Censor - a perceptual palette analyser

Source: https://github.com/Quickmarble/censor.
License: MIT.
Version info

Censor is a standalone command-line palette analyser inspired by DawnBringer's Palette Analyser for GrafX2 and having a compatible layout. Among numerous differences,

  • All widgets use CAM16UCS with perceptual colour distance;
  • You can load palettes from command arguments, text files, images and Lospec;
  • Daemon mode can be used for larger numbers of analysis requests;
  • There will be support for using the analyser in web pages after compiling it into WASM;
  • Palette metrics can be computed and printed without producing an image;
  • It is swift. As of 0.5.0, hyperfine benchmarks show that a 256 colour palette is processed in 64ms-on-my-machine (for comparison, the same palette is processed in 442ms-on-my-machine by DB analyser running with luajit through a shim by PureAsbestos).






You can find more detailed description and installation instructions on GitHub.

Interesting & nifty!

hi, nice job! i'd like to make few suggestions regarding vectorscope (polar hue-chroma diagram) and non-palette elements:

  1. i believe vectorscope would be more practical if it was hue-saturation. because a) digital vectorscopes work like that, b) dawnbringer's palette analyzer works like that, c) usually all painting softwares provide users with control over saturation, but not chroma, so it is rather alien concept for most. as a result it is confusing to see fully saturated yellows to be close to the center of the diagram, while one would expect them to be on the outside edge of the circle. right now it makes proper assesments about the palette balance harder.

  2. it shouldn't be rotated and mirrored compared to other diagrams (notice the location of primaries in polar hue-lightness diagrams).

  3. the skin tone line would be nice.

  4. vectorscope should show location of primaries (RYGCBM). it's hard to estimate where the colours are located in relation to primaries.
    and of course, if you don't want to change vectorscope to hue-saturation, then this is even more important feature. in that case it would actually be better to show not just primaries, but all main colours (R, O, Y, G, C, A, B, M) if not all hues separated by 30 degrees. it seems like there are areas of the disk where no colours will ever be present and users should be able to see that clearly.

  5. i recommend the background and elements which aren't part of palette itself to be presented in neutral greys - black, 50% grey and white only. having one of the palette colours to be dominant colour significantly affects the overall look of the palette and perception of its colours. for instance, one of your examples with green background creates the feeling the palette is green heavy, while the opposite is actually true.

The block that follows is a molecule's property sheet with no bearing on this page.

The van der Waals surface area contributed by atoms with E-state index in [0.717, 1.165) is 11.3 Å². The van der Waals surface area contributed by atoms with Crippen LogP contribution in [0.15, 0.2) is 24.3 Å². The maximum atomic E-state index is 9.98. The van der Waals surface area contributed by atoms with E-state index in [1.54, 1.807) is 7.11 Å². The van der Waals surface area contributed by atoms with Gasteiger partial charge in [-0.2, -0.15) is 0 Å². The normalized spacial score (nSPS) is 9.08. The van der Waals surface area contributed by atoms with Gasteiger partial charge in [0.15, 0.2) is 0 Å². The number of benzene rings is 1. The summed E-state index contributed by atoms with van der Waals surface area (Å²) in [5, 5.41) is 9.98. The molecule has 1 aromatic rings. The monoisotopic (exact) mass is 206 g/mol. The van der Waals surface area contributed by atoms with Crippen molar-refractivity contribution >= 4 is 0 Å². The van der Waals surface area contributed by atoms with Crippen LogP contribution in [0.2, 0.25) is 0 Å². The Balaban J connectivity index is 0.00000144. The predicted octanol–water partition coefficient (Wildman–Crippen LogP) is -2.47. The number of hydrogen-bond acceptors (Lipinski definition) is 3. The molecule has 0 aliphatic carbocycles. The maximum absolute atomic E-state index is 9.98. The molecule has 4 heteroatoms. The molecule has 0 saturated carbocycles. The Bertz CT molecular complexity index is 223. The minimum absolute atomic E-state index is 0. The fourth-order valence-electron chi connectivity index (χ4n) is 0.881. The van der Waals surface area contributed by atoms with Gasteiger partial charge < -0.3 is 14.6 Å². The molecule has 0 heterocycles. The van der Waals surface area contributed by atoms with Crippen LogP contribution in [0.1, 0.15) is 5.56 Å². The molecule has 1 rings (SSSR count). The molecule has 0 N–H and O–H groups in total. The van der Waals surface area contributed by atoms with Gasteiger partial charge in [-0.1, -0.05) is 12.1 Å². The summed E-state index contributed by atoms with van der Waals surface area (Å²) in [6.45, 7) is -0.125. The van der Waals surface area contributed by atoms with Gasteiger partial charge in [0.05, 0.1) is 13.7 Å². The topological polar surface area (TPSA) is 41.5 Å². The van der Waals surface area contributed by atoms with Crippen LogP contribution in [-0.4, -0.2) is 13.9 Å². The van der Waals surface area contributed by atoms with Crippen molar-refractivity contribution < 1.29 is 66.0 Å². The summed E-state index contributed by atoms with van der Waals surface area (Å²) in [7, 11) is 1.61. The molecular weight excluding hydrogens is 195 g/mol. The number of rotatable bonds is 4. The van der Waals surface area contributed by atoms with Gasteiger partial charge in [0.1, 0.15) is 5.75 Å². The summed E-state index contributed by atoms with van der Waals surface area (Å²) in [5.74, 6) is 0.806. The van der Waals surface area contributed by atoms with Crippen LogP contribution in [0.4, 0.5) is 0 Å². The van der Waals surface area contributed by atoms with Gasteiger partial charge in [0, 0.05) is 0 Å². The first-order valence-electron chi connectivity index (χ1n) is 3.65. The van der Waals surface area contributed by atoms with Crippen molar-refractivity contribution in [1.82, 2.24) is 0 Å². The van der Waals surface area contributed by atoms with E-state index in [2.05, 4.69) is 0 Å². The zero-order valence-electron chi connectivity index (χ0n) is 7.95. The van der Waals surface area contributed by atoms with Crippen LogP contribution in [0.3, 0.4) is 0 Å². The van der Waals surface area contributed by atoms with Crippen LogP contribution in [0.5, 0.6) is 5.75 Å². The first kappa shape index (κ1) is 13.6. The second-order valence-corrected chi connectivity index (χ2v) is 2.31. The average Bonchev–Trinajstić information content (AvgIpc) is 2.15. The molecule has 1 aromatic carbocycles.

i made a quick example here:

also, it would be neat if you could colour the lines in spectral distribution and temparature diagrams with corresponding palette entries.

@b236, thank you for the feedback!

  1. One of my primary goals was to make all the widgets as perceptual as possible. As a result, I don't want to use RGB saturation anywhere - it's perceptually misleading. Breaking possible assumptions about how colour analysing software works is fine then, I guess?
  2. Oops, I forgot to invert the Y axis there. I'll release a bugfix soon.
  3. Do you mean making the central foreground colour closer to skintones or adding a widget to show possibilities for skintones in the palette? I have some plans for analysing what materials could be depicted with the provided colours, but it'll require some time and work. Concerning the foreground colour, it's chosen automatically to be visible in context of other UI colours for an arbitrary palette. I don't see any good way of adjusting it without sacrificing some readability for certain cases.
  4. I'll think of how primary colour marks could be added while being visible even for a 256-colour palette.
    Probably I'll add a contour showing the area where the colours might be.
  5. In this example, the green was chosen as an approximation of 50% grey. It does affect the perception of the palette but I'm not sure it's bad. Well, I can add alternative UI colours as an option.

P. S. I considered making distribution lines colourful, but that'll cause problems for darker colours, such as barely visible segments. But maybe adding marks like under the rectangular lightness-hue widget will work?